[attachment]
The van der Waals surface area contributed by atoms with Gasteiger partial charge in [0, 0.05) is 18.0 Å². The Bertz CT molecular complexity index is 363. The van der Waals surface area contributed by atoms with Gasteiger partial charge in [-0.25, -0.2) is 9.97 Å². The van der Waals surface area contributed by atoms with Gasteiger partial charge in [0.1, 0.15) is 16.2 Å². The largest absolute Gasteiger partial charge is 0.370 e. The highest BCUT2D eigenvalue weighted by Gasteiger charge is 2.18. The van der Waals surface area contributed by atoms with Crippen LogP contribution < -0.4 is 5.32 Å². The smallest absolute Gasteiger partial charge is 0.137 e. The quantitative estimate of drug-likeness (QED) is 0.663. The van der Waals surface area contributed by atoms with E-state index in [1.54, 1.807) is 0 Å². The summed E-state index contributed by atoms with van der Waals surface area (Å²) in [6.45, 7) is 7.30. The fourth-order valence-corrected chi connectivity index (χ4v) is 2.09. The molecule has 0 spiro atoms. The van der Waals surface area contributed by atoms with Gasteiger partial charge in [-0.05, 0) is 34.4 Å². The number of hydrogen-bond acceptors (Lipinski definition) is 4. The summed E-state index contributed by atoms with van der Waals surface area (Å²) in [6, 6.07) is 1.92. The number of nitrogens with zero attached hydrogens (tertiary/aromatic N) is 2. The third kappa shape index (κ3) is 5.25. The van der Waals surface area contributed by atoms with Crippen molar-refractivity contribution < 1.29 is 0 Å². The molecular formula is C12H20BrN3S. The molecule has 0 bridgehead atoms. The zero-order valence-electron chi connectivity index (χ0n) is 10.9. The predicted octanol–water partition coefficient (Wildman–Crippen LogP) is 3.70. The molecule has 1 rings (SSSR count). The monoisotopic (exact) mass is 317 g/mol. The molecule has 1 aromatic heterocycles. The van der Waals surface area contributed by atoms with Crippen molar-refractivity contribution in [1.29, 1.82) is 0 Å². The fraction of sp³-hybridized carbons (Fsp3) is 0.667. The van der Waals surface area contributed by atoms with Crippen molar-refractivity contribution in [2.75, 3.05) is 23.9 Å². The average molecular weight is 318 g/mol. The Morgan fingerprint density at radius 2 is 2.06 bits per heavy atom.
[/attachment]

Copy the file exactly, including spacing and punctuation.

The van der Waals surface area contributed by atoms with Gasteiger partial charge in [0, 0.05) is 18.0 Å². The Bertz CT molecular complexity index is 363. The van der Waals surface area contributed by atoms with Gasteiger partial charge in [-0.25, -0.2) is 9.97 Å². The van der Waals surface area contributed by atoms with Gasteiger partial charge in [0.1, 0.15) is 16.2 Å². The largest absolute Gasteiger partial charge is 0.370 e. The highest BCUT2D eigenvalue weighted by Gasteiger charge is 2.18. The van der Waals surface area contributed by atoms with Crippen LogP contribution < -0.4 is 5.32 Å². The smallest absolute Gasteiger partial charge is 0.137 e. The quantitative estimate of drug-likeness (QED) is 0.663. The van der Waals surface area contributed by atoms with E-state index in [1.54, 1.807) is 0 Å². The summed E-state index contributed by atoms with van der Waals surface area (Å²) in [6.45, 7) is 7.30. The fourth-order valence-corrected chi connectivity index (χ4v) is 2.09. The molecule has 0 spiro atoms. The van der Waals surface area contributed by atoms with Gasteiger partial charge in [-0.05, 0) is 34.4 Å². The number of hydrogen-bond acceptors (Lipinski definition) is 4. The summed E-state index contributed by atoms with van der Waals surface area (Å²) in [6, 6.07) is 1.92. The number of nitrogens with zero attached hydrogens (tertiary/aromatic N) is 2. The third kappa shape index (κ3) is 5.25. The van der Waals surface area contributed by atoms with Crippen molar-refractivity contribution < 1.29 is 0 Å². The molecular formula is C12H20BrN3S. The molecule has 0 bridgehead atoms. The zero-order valence-electron chi connectivity index (χ0n) is 10.9. The predicted octanol–water partition coefficient (Wildman–Crippen LogP) is 3.70. The molecule has 1 rings (SSSR count). The monoisotopic (exact) mass is 317 g/mol. The molecule has 1 aromatic heterocycles. The van der Waals surface area contributed by atoms with Crippen molar-refractivity contribution in [1.29, 1.82) is 0 Å². The fraction of sp³-hybridized carbons (Fsp3) is 0.667. The van der Waals surface area contributed by atoms with Crippen molar-refractivity contribution in [2.75, 3.05) is 23.9 Å². The average molecular weight is 318 g/mol. The Morgan fingerprint density at radius 2 is 2.06 bits per heavy atom.